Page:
Married couples are provided certain rights under the law that do not extend to couples who are cohabitating, but decide to remain unmarried. The state of Nevada does not recognize common law marriage. Therefore, in order to provide for each other after death or during incapacitation, estate planning is essential for unmarried couples.
For example, if one of the parties dies, the other does not have any rights to remain in the home they shared if it was owned solely by the decedent — regardless of how many years it has been or if other family members remained close to the decedent. Further, if one partner is in an accident or becomes ill and is unresponsive and hospitalized, medical personnel have no legal obligation to share information with the other partner, and he or she might not even have the right to enter the room. Fortunately, these eventualities can be avoided through an estate plan.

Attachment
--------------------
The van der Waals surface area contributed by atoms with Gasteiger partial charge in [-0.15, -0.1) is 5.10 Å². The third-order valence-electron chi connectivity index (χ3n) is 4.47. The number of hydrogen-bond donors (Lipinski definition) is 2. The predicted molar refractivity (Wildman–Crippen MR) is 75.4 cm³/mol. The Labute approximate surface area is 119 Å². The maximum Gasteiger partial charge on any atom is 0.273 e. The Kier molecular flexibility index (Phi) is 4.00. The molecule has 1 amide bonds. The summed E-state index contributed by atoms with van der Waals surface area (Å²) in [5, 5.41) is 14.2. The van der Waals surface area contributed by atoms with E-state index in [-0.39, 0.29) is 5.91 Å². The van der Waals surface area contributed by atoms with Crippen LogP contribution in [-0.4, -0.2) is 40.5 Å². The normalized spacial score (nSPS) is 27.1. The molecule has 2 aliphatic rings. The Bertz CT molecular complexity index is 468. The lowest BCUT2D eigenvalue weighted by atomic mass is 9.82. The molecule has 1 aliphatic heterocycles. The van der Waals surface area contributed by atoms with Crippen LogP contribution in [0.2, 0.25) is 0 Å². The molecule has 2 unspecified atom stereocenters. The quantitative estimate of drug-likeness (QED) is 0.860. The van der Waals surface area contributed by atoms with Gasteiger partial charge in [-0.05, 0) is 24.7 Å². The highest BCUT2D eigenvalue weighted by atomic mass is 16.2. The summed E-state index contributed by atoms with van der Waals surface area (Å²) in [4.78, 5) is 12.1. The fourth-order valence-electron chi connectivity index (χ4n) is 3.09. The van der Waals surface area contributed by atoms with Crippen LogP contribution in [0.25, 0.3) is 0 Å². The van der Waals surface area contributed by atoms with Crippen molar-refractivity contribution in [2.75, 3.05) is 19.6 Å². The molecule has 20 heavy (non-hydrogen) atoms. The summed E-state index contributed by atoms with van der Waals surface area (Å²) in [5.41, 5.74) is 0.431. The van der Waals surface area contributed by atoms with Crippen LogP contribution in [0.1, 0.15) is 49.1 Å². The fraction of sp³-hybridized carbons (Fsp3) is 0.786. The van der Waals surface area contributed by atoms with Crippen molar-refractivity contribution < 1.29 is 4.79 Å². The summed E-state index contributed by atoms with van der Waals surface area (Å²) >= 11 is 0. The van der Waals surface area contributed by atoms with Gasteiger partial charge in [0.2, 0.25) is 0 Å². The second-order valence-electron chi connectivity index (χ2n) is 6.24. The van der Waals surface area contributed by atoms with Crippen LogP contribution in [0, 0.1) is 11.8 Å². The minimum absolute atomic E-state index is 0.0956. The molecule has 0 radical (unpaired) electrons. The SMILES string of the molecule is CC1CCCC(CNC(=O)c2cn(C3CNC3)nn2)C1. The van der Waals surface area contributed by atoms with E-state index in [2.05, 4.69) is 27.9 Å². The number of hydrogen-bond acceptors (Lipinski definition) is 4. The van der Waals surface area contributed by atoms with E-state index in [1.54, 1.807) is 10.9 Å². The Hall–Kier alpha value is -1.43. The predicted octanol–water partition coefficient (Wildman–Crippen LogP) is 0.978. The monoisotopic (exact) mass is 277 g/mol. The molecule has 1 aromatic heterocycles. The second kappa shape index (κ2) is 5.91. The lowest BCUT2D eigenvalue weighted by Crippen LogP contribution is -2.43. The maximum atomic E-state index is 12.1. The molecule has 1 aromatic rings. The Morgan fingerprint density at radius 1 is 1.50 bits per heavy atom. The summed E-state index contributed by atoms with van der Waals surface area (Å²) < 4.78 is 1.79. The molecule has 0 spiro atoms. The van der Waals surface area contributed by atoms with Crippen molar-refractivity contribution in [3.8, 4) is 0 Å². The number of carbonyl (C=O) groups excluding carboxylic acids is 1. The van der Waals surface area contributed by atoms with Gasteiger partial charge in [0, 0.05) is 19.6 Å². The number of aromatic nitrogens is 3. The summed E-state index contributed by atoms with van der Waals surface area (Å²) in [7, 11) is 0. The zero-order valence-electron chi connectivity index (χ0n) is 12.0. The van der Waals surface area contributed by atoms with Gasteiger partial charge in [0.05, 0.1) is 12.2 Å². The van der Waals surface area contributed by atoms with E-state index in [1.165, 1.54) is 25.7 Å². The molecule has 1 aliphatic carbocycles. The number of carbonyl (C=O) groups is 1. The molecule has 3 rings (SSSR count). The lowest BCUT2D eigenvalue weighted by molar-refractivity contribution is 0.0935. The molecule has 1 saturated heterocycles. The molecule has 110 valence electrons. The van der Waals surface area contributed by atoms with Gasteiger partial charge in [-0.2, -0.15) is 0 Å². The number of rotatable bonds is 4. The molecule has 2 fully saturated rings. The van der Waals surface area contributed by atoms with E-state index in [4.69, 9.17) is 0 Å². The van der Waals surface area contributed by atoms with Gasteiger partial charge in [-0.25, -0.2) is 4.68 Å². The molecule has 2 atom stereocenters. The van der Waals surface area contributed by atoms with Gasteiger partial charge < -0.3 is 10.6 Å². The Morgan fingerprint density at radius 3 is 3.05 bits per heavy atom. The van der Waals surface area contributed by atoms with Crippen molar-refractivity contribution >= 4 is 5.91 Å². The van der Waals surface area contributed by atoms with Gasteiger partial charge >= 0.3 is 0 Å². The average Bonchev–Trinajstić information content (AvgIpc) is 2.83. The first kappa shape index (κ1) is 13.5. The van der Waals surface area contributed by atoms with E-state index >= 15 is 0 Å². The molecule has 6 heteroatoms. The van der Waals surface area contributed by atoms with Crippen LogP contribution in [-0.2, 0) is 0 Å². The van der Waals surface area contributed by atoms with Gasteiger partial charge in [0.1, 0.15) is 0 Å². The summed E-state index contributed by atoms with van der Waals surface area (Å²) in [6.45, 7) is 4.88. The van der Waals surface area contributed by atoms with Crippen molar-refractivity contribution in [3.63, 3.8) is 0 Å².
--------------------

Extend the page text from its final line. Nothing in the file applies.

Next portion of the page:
A revocable living trust can be established to hold the assets of the parties. Each of them can be named as a trustee, and one can take over alone after the death of the other. Each of them can be the beneficiary of the trust upon death as well. Powers of attorney for finances and health care can allow one of the two to make decisions on behalf of the other in case of incapacitation.
It does not take a marriage license to create a lasting bond between two people such that they want to provide for each other beyond death. Further, each party can ensure that all financial and medical decisions rest with the other if needed. Estate planning does not discriminate against Nevada couples who decide that living together without marrying is best for them, and a plan can be tailored for their circumstances.
Source: pasadenanow.com, “Estate planning for unmarried couples“, April 14, 2016